A recent poll by PEW Research Center asked U.S. citizens what was important when being considered an American.
Overwhelmingly, 70 percent of Americans believed that being able to speak English was "very important," followed by sharing American customs and traditions at 45 percent.
More interestingly, 32 percent of Americans thought being Christian was "very important," with 19 percent thinking it was "somewhat important."
Of course, as FiveThirtyEight explains, this division is split down political lines.
There was also a partisan divide: Around 43 percent of Republicans surveyed by Pew felt that Christianity was an important part of being an American, versus 29 percent of Democrats and 26 percent of independents. Exit polls show Trump won 80 percent of white born-again and evangelical Christian voters and smaller majorities among all other denominations of Christianity.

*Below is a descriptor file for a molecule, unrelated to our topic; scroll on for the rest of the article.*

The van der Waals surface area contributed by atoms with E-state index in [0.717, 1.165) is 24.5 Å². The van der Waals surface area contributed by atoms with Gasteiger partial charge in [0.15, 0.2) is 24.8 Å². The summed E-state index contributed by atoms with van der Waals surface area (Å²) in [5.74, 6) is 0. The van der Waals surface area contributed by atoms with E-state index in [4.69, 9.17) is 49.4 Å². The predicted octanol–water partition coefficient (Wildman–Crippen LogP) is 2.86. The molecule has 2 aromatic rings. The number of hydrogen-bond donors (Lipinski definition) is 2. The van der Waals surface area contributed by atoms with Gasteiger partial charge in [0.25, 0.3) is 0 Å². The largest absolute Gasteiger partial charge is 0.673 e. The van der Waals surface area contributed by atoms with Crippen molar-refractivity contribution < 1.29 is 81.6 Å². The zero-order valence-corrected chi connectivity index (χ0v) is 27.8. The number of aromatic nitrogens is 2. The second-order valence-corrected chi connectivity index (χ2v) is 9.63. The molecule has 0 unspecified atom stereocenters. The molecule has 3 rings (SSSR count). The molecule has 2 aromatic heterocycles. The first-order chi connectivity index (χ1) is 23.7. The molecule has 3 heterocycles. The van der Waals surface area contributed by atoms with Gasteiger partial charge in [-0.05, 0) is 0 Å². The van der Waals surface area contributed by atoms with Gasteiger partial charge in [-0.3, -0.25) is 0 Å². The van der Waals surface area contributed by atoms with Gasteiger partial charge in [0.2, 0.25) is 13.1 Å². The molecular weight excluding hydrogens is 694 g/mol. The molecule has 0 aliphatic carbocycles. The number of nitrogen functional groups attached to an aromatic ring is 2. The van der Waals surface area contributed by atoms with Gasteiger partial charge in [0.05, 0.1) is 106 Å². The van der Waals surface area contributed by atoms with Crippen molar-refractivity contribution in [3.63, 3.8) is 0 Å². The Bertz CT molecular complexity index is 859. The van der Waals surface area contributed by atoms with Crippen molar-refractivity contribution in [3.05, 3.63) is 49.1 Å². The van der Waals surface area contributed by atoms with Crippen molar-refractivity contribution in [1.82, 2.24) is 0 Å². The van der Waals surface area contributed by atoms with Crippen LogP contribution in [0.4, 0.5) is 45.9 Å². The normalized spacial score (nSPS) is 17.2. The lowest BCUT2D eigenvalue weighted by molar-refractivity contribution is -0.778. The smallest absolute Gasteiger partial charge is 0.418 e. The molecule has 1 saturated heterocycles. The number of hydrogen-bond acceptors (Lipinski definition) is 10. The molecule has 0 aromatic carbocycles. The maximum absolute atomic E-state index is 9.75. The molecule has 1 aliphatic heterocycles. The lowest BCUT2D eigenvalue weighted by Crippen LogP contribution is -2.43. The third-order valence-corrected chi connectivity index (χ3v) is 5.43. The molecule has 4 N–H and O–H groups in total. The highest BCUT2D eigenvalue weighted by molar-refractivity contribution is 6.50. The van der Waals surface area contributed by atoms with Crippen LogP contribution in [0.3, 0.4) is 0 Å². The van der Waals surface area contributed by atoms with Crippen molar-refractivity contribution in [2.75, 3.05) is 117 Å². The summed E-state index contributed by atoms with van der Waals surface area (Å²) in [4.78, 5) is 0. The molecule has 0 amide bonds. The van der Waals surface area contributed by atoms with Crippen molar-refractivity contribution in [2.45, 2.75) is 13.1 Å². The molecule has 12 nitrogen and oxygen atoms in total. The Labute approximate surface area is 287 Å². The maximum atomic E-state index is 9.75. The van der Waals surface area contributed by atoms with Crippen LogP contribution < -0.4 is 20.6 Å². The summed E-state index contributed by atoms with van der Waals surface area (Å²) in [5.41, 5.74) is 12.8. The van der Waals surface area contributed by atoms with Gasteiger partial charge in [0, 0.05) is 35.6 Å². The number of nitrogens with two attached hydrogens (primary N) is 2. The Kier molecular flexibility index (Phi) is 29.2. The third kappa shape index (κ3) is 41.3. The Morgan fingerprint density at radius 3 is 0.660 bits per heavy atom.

During the 2016 elections, the evangelical vote supported then President-elect Donald Trump over Democratic presidential hopeful Hillary Clinton by a wide margin with 58 percent going to Trump, and only 39 percent going to Clinton. So that the party split in regards to the importance of religion is hardly surprising.
Of the 14 nations surveyed, the United States actually places third in terms of being a Christian considered a matter of importance when it comes to national identity, coming behind Greece and Poland.